This Time Is Different? For Argentina and IMF, It Had Better Be
(Bloomberg) -- Argentina and the International Monetary Fund have history. Not the good kind. Their last loan deal was among the most disastrous of all time.
That’s why the stakes are so high –- for both sides –- as Argentina resumes the role of IMF borrower after almost two decades. And already there are signs that the current $50 billion bailout is getting blown off course.
President Mauricio Macri is pushing to revise an agreement reached less than three months ago. He wants more cash up front to prop up the peso, whose dramatic slump last week helped trigger an emerging-market rout.
He’ll probably get it. But that may just create a fresh set of problems for Macri, Argentina’s first market-friendly leader since the country swung left after the crash of 2001. His approval ratings are already plunging -- and now he risks having to run for re-election, in little more than a year’s time, against a backdrop of IMF-mandated austerity and an economy in recession.
That’s a hard sell anywhere. It’s especially toxic in Argentina, where “fundamentally, the IMF is a villain,’’ according to Benjamin Gedan, head of the Argentina Project at the Wilson Center in Washington.
Macri’s government has been talking to the IMF this week, after announcing $6 billion of fiscal savings for next year. The goal is a balanced budget (before interest payments on debt), from a projected deficit of 2.6 percent in 2018.
Even if that’s enough to get public finances on track, “the real question is whether it’s politically viable,’’ said Gedan. “The opposition, and the Argentine people, do not buy into this.’’
Working in Macri’s favor is the rethink on austerity that’s under way at the IMF.
The Fund got burned in 2001, too. The damage to its reputation wasn’t commensurate with the economic depression and social unrest endured by Argentina. Still, it was enough to prompt an 85-page internal report into what went wrong.
“The provision of significant new financing only postponed the inevitable,’’ was one finding. Translated out of IMF-speak, that means: We threw good money after bad.
Paul Blustein identifies another mistake. After indulging plenty of fiscal backsliding by Argentina early on, the IMF ended up putting its imprimatur on “a very constrictive budget policy,’’ according to Blustein, the author of “And the Money Kept Rolling In (And Out),’’ a study of the 2001 crisis.
“Its image suffered accordingly,’’ he said. “I can only imagine how anxious people at the Fund are to make sure they avoid another Argentine rescue that goes bad.’’
Argentina was just the start of the IMF’s re-education. It subsequently poured money into Greece -- whose economy kept failing to rebound the way the Fund forecast it would.
A landmark paper in 2013, co-authored by then-chief economist Olivier Blanchard, identified the root of the error: Cutting government spending, as Greece was required to do under its program, did more damage to growth than the IMF’s models predicted.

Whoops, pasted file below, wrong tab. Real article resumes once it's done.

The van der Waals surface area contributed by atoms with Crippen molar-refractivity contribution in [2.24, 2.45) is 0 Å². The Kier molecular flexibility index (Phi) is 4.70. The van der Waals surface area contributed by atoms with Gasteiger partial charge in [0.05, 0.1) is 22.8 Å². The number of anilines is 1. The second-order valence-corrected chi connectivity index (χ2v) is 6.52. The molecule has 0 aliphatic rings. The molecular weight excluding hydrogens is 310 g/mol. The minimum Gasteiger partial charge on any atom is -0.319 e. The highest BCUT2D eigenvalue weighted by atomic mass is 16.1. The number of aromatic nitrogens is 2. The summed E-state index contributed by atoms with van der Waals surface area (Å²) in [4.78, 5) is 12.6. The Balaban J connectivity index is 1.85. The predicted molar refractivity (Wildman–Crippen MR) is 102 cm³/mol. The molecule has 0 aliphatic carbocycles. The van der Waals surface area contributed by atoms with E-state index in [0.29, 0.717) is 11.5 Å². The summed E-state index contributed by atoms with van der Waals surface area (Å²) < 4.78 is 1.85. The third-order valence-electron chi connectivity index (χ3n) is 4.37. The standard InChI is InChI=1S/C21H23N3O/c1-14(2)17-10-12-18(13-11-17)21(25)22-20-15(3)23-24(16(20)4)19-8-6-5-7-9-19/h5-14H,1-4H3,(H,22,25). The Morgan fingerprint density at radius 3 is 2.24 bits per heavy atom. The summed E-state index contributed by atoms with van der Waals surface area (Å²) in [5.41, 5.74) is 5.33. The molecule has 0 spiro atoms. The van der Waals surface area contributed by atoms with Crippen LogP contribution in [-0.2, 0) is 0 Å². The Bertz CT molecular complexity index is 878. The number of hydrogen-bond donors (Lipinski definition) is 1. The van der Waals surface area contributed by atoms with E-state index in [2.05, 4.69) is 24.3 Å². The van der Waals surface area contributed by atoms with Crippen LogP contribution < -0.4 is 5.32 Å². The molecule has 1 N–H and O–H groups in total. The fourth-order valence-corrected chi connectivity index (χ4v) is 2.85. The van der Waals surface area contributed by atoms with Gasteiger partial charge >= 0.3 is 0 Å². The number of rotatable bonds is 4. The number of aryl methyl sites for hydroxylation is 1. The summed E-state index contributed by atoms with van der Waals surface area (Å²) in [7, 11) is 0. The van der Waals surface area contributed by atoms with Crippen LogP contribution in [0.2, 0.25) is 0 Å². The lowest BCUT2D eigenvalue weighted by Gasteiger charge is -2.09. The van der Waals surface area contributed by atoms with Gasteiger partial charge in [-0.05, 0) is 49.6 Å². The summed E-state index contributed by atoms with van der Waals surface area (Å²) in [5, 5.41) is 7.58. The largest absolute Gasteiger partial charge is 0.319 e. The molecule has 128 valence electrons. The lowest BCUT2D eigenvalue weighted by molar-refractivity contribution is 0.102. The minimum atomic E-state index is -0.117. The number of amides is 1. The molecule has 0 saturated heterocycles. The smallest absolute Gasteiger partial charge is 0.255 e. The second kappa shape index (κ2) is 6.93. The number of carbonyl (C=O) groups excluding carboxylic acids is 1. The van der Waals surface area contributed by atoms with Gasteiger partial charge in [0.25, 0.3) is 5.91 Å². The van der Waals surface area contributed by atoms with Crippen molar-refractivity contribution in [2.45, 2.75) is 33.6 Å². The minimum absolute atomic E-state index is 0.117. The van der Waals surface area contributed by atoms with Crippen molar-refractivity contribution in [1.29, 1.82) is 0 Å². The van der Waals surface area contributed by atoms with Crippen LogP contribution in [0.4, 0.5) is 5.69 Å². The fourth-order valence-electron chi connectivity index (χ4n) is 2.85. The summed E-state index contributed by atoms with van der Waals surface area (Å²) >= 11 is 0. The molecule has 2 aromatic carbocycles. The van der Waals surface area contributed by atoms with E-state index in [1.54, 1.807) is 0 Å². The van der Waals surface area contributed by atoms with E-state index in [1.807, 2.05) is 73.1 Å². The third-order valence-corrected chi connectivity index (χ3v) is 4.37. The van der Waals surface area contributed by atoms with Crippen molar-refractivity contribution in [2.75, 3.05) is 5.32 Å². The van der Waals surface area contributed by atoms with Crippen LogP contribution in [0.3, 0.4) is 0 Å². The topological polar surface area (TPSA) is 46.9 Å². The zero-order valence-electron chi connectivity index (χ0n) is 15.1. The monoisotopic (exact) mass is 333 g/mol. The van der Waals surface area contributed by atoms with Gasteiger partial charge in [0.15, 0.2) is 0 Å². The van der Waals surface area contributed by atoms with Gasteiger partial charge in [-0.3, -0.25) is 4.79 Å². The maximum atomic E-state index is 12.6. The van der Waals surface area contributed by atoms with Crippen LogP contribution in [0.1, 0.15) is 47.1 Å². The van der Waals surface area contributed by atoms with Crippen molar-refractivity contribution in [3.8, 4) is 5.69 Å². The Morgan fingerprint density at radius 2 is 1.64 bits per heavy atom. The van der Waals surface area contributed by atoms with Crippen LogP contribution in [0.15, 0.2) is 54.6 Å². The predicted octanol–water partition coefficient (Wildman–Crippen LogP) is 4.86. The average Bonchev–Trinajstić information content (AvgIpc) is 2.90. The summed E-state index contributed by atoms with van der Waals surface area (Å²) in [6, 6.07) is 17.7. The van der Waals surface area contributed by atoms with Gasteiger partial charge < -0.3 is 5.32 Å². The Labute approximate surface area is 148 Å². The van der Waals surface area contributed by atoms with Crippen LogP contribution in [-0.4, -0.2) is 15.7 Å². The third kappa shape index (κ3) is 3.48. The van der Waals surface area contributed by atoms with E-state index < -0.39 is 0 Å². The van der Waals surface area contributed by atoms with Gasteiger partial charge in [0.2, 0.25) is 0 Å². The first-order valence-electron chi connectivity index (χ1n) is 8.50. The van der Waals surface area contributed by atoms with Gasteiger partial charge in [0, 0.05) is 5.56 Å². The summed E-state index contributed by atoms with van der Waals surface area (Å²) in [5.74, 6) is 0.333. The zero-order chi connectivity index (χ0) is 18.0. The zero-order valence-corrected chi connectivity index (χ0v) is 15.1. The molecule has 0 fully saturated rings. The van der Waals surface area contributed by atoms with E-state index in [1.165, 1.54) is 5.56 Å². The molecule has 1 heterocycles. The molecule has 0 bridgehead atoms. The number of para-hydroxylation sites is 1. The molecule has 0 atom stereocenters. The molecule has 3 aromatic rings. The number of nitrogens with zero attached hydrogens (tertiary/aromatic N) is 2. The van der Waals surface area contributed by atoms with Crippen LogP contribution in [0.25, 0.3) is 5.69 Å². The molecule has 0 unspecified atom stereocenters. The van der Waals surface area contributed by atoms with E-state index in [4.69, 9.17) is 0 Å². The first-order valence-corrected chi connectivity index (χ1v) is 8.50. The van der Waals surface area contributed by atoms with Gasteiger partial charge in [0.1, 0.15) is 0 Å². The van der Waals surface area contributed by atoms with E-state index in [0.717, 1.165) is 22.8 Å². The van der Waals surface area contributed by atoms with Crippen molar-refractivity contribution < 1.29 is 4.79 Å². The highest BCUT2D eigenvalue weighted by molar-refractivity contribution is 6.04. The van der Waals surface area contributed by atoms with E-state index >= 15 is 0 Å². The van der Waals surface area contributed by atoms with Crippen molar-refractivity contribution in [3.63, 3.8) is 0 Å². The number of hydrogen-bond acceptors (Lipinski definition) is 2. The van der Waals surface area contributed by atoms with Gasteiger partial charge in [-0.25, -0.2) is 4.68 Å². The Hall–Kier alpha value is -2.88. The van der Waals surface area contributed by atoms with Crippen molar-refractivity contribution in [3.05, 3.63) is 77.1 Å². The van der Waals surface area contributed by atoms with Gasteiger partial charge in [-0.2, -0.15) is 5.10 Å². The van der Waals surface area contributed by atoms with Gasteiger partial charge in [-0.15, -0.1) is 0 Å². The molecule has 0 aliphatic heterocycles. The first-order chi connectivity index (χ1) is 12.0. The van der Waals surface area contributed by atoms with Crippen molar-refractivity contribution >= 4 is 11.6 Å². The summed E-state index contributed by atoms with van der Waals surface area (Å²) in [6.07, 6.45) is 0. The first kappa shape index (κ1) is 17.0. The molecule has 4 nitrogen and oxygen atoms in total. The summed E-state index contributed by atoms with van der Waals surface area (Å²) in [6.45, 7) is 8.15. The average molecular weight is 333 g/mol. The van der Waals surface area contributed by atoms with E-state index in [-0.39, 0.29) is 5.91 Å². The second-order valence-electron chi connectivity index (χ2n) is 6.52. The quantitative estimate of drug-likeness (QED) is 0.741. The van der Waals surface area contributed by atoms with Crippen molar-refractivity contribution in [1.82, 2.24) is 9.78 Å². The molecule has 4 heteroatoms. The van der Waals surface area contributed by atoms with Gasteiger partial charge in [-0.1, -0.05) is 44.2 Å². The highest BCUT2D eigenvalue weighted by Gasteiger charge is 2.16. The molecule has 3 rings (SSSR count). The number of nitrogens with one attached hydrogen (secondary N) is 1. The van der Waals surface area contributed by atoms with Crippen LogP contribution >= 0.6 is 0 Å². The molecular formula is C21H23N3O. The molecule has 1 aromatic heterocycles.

Later, the Fund pushed for Greek debt relief and sought to distance itself from austerity. “The IMF is a very different institution from when it last engaged with Argentina,” spokesman Gerry Rice told reporters on Thursday.
Guillermo Nielsen, who negotiated with the Fund as Argentina’s finance secretary in the years after the 2001 crash, says it wasn’t easy back then to persuade the IMF that spending cuts carried risks.
“We tried to show them the social limits of some of those measures,” he said. “We had a very tough time.”
‘Until the End’
But when talks with Macri’s government got under way this year, the IMF itself was making a similar case, according to one person familiar with its approach in the discussions.
Fund bosses were worried that Macri could lose domestic support and get kicked out of power, the person said. They didn’t want the program to be perceived as another round of IMF austerity for Argentina, and pushed for social protections to be built in.
The IMF’s new stance may be reflected in the route Macri is taking toward a tighter budget. Subsidies for transport and energy will be trimmed, along with capital spending. But the main social benefits won’t be cut. They’re even due to increase slightly.
The biggest saving comes not from spending cuts but tax increases –- on exports. In Argentina that means large-scale farmers take most of the hit.
Julio Reumann, who has about 10,000 acres of crop fields and cattle pastures, says he’s OK with getting squeezed. “We farmers can bear it,’’ he said.
Reumann says he’ll back Macri’s government “until the very end.” But he’s critical of the president’s policy of “gradualismo,’’ saying Argentina needed shock therapy instead. And his support doesn’t extend to Macri’s pursuit of IMF loans.
“The best thing would be for them not to lend us anything,’’ the farmer said. “Borrowed money only puts off a crisis for later.’’
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